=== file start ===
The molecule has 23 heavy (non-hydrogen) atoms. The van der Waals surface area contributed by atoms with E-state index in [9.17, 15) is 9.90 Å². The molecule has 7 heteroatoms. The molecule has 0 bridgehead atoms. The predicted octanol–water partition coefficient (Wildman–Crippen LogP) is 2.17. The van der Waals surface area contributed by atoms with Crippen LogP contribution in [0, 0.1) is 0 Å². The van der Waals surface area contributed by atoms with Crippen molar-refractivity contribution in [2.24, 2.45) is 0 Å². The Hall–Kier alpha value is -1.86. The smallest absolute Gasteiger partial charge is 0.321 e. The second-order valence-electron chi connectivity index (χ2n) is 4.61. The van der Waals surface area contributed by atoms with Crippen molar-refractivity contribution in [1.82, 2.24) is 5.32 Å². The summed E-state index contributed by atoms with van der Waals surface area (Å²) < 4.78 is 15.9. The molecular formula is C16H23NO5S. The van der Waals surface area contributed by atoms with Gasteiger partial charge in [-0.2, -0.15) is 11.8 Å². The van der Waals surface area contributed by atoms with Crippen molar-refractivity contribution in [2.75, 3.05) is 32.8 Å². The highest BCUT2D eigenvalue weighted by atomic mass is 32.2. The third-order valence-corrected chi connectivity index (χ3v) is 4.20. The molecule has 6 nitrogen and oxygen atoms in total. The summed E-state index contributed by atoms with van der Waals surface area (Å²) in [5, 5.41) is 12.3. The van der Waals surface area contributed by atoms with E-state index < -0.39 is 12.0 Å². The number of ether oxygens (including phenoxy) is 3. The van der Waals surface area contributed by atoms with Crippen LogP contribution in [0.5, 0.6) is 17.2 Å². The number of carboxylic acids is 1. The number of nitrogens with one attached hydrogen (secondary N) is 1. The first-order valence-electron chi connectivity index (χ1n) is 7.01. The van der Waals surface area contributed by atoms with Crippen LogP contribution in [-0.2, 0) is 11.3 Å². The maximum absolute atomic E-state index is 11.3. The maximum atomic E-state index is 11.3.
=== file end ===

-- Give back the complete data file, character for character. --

The molecule has 23 heavy (non-hydrogen) atoms. The van der Waals surface area contributed by atoms with E-state index in [9.17, 15) is 9.90 Å². The molecule has 7 heteroatoms. The molecule has 0 bridgehead atoms. The predicted octanol–water partition coefficient (Wildman–Crippen LogP) is 2.17. The van der Waals surface area contributed by atoms with Crippen LogP contribution in [0, 0.1) is 0 Å². The van der Waals surface area contributed by atoms with Crippen molar-refractivity contribution in [2.24, 2.45) is 0 Å². The Hall–Kier alpha value is -1.86. The smallest absolute Gasteiger partial charge is 0.321 e. The second-order valence-electron chi connectivity index (χ2n) is 4.61. The van der Waals surface area contributed by atoms with Crippen molar-refractivity contribution in [1.82, 2.24) is 5.32 Å². The summed E-state index contributed by atoms with van der Waals surface area (Å²) < 4.78 is 15.9. The molecular formula is C16H23NO5S. The van der Waals surface area contributed by atoms with Gasteiger partial charge in [-0.2, -0.15) is 11.8 Å². The van der Waals surface area contributed by atoms with Crippen molar-refractivity contribution in [2.75, 3.05) is 32.8 Å². The highest BCUT2D eigenvalue weighted by atomic mass is 32.2. The third-order valence-corrected chi connectivity index (χ3v) is 4.20. The molecule has 6 nitrogen and oxygen atoms in total. The summed E-state index contributed by atoms with van der Waals surface area (Å²) in [5, 5.41) is 12.3. The van der Waals surface area contributed by atoms with E-state index < -0.39 is 12.0 Å². The number of ether oxygens (including phenoxy) is 3. The van der Waals surface area contributed by atoms with Crippen LogP contribution in [0.5, 0.6) is 17.2 Å². The number of carboxylic acids is 1. The number of nitrogens with one attached hydrogen (secondary N) is 1. The first-order valence-electron chi connectivity index (χ1n) is 7.01. The van der Waals surface area contributed by atoms with Crippen LogP contribution in [-0.2, 0) is 11.3 Å². The maximum absolute atomic E-state index is 11.3. The maximum atomic E-state index is 11.3.